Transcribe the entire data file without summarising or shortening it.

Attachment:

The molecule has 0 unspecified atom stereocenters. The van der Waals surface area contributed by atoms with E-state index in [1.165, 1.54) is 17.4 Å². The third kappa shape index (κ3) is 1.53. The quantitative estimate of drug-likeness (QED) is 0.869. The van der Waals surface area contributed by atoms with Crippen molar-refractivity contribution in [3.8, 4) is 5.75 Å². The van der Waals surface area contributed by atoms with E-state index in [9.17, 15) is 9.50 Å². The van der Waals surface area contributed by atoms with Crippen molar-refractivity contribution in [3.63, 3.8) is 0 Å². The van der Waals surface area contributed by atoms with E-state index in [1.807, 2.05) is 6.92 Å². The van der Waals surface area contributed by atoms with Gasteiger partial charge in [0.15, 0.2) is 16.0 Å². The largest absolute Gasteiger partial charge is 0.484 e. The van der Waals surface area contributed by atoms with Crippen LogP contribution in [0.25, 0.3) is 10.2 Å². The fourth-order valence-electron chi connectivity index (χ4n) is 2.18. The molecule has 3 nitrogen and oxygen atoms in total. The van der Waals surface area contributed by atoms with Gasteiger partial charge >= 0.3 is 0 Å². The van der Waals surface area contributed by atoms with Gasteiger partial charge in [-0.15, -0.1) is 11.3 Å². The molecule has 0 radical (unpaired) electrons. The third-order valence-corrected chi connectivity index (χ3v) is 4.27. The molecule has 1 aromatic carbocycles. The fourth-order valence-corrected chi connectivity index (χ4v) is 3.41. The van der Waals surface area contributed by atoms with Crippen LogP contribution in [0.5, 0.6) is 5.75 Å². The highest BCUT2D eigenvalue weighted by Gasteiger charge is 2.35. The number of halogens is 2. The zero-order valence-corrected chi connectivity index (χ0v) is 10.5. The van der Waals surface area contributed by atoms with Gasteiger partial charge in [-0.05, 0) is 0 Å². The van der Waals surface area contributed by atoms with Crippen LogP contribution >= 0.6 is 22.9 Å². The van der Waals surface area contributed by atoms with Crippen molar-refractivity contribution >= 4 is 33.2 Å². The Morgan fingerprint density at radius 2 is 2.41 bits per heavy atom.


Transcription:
The molecule has 0 unspecified atom stereocenters. The van der Waals surface area contributed by atoms with E-state index in [1.165, 1.54) is 17.4 Å². The third kappa shape index (κ3) is 1.53. The quantitative estimate of drug-likeness (QED) is 0.869. The van der Waals surface area contributed by atoms with Crippen molar-refractivity contribution in [3.8, 4) is 5.75 Å². The van der Waals surface area contributed by atoms with E-state index in [9.17, 15) is 9.50 Å². The van der Waals surface area contributed by atoms with Crippen molar-refractivity contribution in [3.63, 3.8) is 0 Å². The van der Waals surface area contributed by atoms with E-state index in [1.807, 2.05) is 6.92 Å². The van der Waals surface area contributed by atoms with Gasteiger partial charge in [0.15, 0.2) is 16.0 Å². The largest absolute Gasteiger partial charge is 0.484 e. The van der Waals surface area contributed by atoms with Crippen LogP contribution in [0.25, 0.3) is 10.2 Å². The fourth-order valence-electron chi connectivity index (χ4n) is 2.18. The molecule has 3 nitrogen and oxygen atoms in total. The van der Waals surface area contributed by atoms with Gasteiger partial charge >= 0.3 is 0 Å². The van der Waals surface area contributed by atoms with Gasteiger partial charge in [-0.15, -0.1) is 11.3 Å². The molecule has 0 radical (unpaired) electrons. The third-order valence-corrected chi connectivity index (χ3v) is 4.27. The molecule has 1 aromatic carbocycles. The fourth-order valence-corrected chi connectivity index (χ4v) is 3.41. The van der Waals surface area contributed by atoms with Crippen LogP contribution in [0.5, 0.6) is 5.75 Å². The highest BCUT2D eigenvalue weighted by Gasteiger charge is 2.35. The number of halogens is 2. The zero-order valence-corrected chi connectivity index (χ0v) is 10.5. The van der Waals surface area contributed by atoms with Gasteiger partial charge in [-0.05, 0) is 0 Å². The van der Waals surface area contributed by atoms with Crippen LogP contribution >= 0.6 is 22.9 Å². The van der Waals surface area contributed by atoms with Crippen molar-refractivity contribution >= 4 is 33.2 Å². The Morgan fingerprint density at radius 2 is 2.41 bits per heavy atom.